The 2016 budgetary measures: has the mountain given birth to a mouse?

The budgetary negotiations were a tough nut to crack, but the government finally reached consensus on the 2016 budget. The budget savings of 3.006 billion euros entails measures that are 70 percent cuts, 20 percent new revenue (read: taxes) and 10 percent ‘miscellaneous’.

The anticipated reform of the corporation tax, the capital gains tax on shares and the use of savings to support SMEs and start-ups were separated from the budget. The government announced it would subject these matters to ‘further study’.

Below we provide a concise overview of the most important measures.

1. Taxes: 592 million euros. 

1.1. Withholding tax raised from 27 percent to 30 percent.

Withholding tax on dividends from shares and securities will be raised from 27 percent to 30 percent as of 01 January 2017. This means that the withholding tax has increased twofold over the last five years! The authorities expect another 40 million euros in revenue this year (through the anticipatory payment of dividends) and 385 million euros next year.

In anticipation of the increase, it must still be investigated whether it is still expedient to pay out income from moveable property this year.

It remains unclear whether there will be increases for the liquidation reserve and the so-called VVPRbis shares (dividends from certain SME shares).

1.2.Mobility budget/fuel cards.

Aside from the existing tax on the private use of a company car (the benefit in kind), there will be an additional tax on company cars with fuel cards. This tax is payable by the employer and it is estimated that it will generate in the region of 100 million euros.

While this tax is to be linked to the mobility budget, it remains unclear how this will be done in concrete terms.

What is however clear is that company cars will be the subject of further debate (and possibly taxation) in the next few years.

1.3. Taxes on stock exchange transactions to be extended.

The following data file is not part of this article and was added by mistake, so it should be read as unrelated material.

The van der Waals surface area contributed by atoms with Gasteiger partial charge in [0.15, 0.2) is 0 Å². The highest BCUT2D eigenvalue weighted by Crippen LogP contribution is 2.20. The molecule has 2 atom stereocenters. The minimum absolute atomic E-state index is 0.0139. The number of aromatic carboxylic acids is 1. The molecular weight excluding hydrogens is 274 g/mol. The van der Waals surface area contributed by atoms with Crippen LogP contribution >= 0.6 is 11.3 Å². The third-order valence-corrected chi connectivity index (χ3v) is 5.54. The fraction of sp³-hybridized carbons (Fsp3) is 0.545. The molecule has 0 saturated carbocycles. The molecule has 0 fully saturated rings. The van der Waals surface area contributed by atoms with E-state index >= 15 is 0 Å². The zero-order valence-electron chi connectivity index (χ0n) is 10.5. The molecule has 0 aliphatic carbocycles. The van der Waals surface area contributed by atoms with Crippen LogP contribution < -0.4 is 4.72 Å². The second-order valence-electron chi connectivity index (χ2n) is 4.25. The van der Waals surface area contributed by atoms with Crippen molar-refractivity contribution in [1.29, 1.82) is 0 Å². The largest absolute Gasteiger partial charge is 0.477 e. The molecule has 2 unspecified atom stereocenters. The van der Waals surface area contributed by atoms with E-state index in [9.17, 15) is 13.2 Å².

The much-criticised speculation tax will be dumped and the ceiling for the tax on stock exchange transactions is to be doubled, while its application will be extended to those trading on foreign platforms. The expected revenues are 76 million euros. 

1.4. Inter-group profits on shares.

Within the scope of striving to create a fair tax system, the government is looking to tackle situations where holding companies ‘channel’ inter-group profits (profit on shares sold by an operating company to its holding company).

This is expected to bring in 31 million euros. We are not yet sure how the government intends to tackle this and which measures are being considered, but we will pay close attention to any developments.

2. The savings.

The majority of the savings are being sought in the healthcare sector, with further major savings coming from the departments of Justice and Home Affairs, which are to be bolstered as departments of authority.

Meanwhile, only 75 percent of the money dedicated to welfare will be spent.

Then there are also reforms for the (civil service) pensions, and the bridging pension will become pricier.

3. Miscellaneous.

Greater dividends from private public partnerships (Belfius and BNP Paribas) are expected to be collected.

The fight against social and fiscal fraud is to be ratcheted up further, which includes 94 new jobs at the BBI (the Special Tax Inspectorate) and 12 additional measures as a result of the Panama Papers and other similar affairs.

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